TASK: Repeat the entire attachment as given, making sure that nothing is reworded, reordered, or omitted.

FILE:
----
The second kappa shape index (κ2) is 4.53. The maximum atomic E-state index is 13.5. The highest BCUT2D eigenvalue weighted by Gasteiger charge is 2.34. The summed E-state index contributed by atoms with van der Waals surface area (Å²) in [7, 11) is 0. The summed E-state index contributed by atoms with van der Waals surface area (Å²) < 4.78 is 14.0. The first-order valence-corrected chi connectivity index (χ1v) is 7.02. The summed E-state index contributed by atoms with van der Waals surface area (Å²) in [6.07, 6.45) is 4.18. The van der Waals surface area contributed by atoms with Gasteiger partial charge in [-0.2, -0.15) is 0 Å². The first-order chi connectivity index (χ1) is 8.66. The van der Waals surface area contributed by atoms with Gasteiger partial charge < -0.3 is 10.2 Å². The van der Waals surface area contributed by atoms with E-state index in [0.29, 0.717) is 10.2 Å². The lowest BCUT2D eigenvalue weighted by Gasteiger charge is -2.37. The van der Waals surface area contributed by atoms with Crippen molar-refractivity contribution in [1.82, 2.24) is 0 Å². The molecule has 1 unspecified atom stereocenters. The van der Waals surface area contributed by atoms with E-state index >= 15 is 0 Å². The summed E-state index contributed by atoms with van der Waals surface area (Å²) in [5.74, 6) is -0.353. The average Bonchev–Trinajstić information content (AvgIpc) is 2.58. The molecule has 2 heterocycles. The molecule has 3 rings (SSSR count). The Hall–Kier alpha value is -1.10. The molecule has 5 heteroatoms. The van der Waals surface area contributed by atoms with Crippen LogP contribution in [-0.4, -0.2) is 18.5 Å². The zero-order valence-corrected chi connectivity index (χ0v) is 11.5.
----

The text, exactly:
The second kappa shape index (κ2) is 4.53. The maximum atomic E-state index is 13.5. The highest BCUT2D eigenvalue weighted by Gasteiger charge is 2.34. The summed E-state index contributed by atoms with van der Waals surface area (Å²) in [7, 11) is 0. The summed E-state index contributed by atoms with van der Waals surface area (Å²) < 4.78 is 14.0. The first-order valence-corrected chi connectivity index (χ1v) is 7.02. The summed E-state index contributed by atoms with van der Waals surface area (Å²) in [6.07, 6.45) is 4.18. The van der Waals surface area contributed by atoms with Gasteiger partial charge in [-0.2, -0.15) is 0 Å². The first-order chi connectivity index (χ1) is 8.66. The van der Waals surface area contributed by atoms with Gasteiger partial charge < -0.3 is 10.2 Å². The van der Waals surface area contributed by atoms with E-state index in [0.29, 0.717) is 10.2 Å². The lowest BCUT2D eigenvalue weighted by Gasteiger charge is -2.37. The van der Waals surface area contributed by atoms with Crippen molar-refractivity contribution in [1.82, 2.24) is 0 Å². The molecule has 1 unspecified atom stereocenters. The van der Waals surface area contributed by atoms with E-state index >= 15 is 0 Å². The summed E-state index contributed by atoms with van der Waals surface area (Å²) in [5.74, 6) is -0.353. The average Bonchev–Trinajstić information content (AvgIpc) is 2.58. The molecule has 2 heterocycles. The molecule has 3 rings (SSSR count). The Hall–Kier alpha value is -1.10. The molecule has 5 heteroatoms. The van der Waals surface area contributed by atoms with Crippen LogP contribution in [-0.4, -0.2) is 18.5 Å². The zero-order valence-corrected chi connectivity index (χ0v) is 11.5.